Even our homes are no longer immune from commercial attacks. Fifty years ago when the phone rang, we answered it. The call was just about always from someone we knew—family, friend, acquaintance—who was not trying to sell us something. Today even placing one’s phone number on the no-call list does not ensure immunity from commercial offensives. Clearly our homes are no longer our protected castles.

        It was President Abraham Lincoln who made Thanksgiving a national holiday. In the fall of 1863, the pivotal year of our Civil War, Lincoln issued a proclamation declaring that the last Thursday in November would be a day of national thanksgiving. It was first celebrated on November 26 of that year, a week after his Gettysburg Address. “It has seemed to me fit and proper that they [God’s gracious gifts] should be solemnly, reverently, and gratefully acknowledged as with one heart and one voice by the whole American people.”

        Clearly Lincoln would not be happy with what American capitalism has done to push Christmas before Thanksgiving. He believed, as did the ancient Greek philosopher Aristotle, that government should always promote policies and execute laws that seek to elevate the condition of human beings and that enable the pursuit of those high ideals that all humans truly need in order to pursue happiness. He would be saddened to know what has happened to the holiday and would certainly strive to give the holiday a rebirth. If Descartes, the great thinker of the Enlightenment, were alive, he might, in looking at our society, restate his famous dictum as: “I consume; therefore, I am.”

        I was recently traveling over the Newburgh-Beacon Bridge across the Hudson River above New York City. On the toll gate arm I saw in large letters, FROST, but I could not read the remainder. I am wondering whether it said FROST ON BRIDGE or FROSTY FREEZE.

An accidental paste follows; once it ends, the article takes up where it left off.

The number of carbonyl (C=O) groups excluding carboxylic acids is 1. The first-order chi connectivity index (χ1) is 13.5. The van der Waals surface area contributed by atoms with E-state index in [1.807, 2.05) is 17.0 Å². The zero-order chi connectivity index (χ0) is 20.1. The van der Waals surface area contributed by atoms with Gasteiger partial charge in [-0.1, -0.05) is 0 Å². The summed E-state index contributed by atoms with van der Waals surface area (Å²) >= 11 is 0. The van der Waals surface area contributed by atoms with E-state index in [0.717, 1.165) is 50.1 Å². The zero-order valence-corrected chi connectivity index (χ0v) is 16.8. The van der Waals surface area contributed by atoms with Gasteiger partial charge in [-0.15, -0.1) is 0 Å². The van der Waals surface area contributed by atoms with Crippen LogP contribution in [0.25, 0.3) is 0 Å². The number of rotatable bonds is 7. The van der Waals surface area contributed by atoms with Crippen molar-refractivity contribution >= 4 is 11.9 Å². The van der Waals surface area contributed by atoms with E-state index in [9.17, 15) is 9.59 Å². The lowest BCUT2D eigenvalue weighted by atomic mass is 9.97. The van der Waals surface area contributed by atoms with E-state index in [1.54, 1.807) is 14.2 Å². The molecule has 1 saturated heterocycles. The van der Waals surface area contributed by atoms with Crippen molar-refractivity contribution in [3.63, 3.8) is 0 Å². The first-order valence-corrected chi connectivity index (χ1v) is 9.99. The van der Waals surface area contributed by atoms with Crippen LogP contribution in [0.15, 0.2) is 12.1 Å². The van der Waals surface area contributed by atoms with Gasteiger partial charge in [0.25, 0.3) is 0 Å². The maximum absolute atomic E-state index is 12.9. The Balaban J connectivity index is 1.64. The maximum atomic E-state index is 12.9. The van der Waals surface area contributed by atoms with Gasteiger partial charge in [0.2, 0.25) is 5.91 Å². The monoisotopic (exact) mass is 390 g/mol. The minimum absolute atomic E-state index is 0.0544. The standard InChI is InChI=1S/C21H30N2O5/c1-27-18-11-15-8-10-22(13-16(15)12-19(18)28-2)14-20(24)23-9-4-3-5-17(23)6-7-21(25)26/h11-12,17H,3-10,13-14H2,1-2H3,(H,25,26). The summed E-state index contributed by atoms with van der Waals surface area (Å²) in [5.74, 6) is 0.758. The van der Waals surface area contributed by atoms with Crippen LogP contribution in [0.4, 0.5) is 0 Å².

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3 Responses to The Decline of Thanksgiving

  1. Kim P says:

    It wasn’t us, we don’t advertise in the winter. (haha) Seriously, though, I found this page through a Google search, and wanted to tell you I very much enjoyed–and agreed with–your essay. Thanksgiving is my favorite holiday, I try to practice its meaning every day. I, too, have a true disdain for the commercialism of holidays, and the roughshod treatment of my favorite one. I am not a fan at all of the push to sell more “stuff”, but I am in business to make a living. Rest assured, we will never franchise, nor sponsor a ball field or bridge, though we do like our little league and youth soccer teams. Just wanted to drop a note, and thank you for the “plug”. (haha again)

    • Fred Zilian says:

      Dear Kim,

      Thank you for your message and your kind words, especially the reassurance that you shall never sponsor a ball field or a bridge.

      You may know that I live here on Aquidneck Island. I heard you had quite an opening day; my wife said she and my granddaughter counted 83 people waiting on line.

      Kind regards,
      Fred Zilian